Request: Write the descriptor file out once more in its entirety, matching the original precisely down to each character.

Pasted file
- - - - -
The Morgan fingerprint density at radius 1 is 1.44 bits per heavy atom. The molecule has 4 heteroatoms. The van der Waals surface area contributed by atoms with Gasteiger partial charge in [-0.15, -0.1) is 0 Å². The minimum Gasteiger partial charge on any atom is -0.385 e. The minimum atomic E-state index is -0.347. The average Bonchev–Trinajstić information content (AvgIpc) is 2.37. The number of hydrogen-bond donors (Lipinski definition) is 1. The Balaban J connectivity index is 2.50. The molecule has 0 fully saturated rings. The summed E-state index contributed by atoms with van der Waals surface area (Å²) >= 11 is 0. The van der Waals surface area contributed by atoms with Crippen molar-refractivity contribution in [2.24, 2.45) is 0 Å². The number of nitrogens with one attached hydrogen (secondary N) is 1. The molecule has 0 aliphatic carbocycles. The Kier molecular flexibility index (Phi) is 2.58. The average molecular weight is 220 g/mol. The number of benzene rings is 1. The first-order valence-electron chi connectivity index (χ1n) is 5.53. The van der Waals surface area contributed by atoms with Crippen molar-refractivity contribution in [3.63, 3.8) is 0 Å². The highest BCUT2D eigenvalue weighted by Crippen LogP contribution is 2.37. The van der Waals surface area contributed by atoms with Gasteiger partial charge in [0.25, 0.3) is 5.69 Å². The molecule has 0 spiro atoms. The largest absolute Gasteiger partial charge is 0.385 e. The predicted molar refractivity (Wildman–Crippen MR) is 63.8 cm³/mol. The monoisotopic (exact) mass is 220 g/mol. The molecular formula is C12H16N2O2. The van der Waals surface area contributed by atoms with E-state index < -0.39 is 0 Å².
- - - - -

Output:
The Morgan fingerprint density at radius 1 is 1.44 bits per heavy atom. The molecule has 4 heteroatoms. The van der Waals surface area contributed by atoms with Gasteiger partial charge in [-0.15, -0.1) is 0 Å². The minimum Gasteiger partial charge on any atom is -0.385 e. The minimum atomic E-state index is -0.347. The average Bonchev–Trinajstić information content (AvgIpc) is 2.37. The number of hydrogen-bond donors (Lipinski definition) is 1. The Balaban J connectivity index is 2.50. The molecule has 0 fully saturated rings. The summed E-state index contributed by atoms with van der Waals surface area (Å²) >= 11 is 0. The van der Waals surface area contributed by atoms with Crippen molar-refractivity contribution in [2.24, 2.45) is 0 Å². The number of nitrogens with one attached hydrogen (secondary N) is 1. The molecule has 0 aliphatic carbocycles. The Kier molecular flexibility index (Phi) is 2.58. The average molecular weight is 220 g/mol. The number of benzene rings is 1. The first-order valence-electron chi connectivity index (χ1n) is 5.53. The van der Waals surface area contributed by atoms with Crippen molar-refractivity contribution in [3.63, 3.8) is 0 Å². The highest BCUT2D eigenvalue weighted by Crippen LogP contribution is 2.37. The van der Waals surface area contributed by atoms with Gasteiger partial charge in [0.25, 0.3) is 5.69 Å². The molecule has 0 spiro atoms. The largest absolute Gasteiger partial charge is 0.385 e. The predicted molar refractivity (Wildman–Crippen MR) is 63.8 cm³/mol. The monoisotopic (exact) mass is 220 g/mol. The molecular formula is C12H16N2O2. The van der Waals surface area contributed by atoms with E-state index < -0.39 is 0 Å².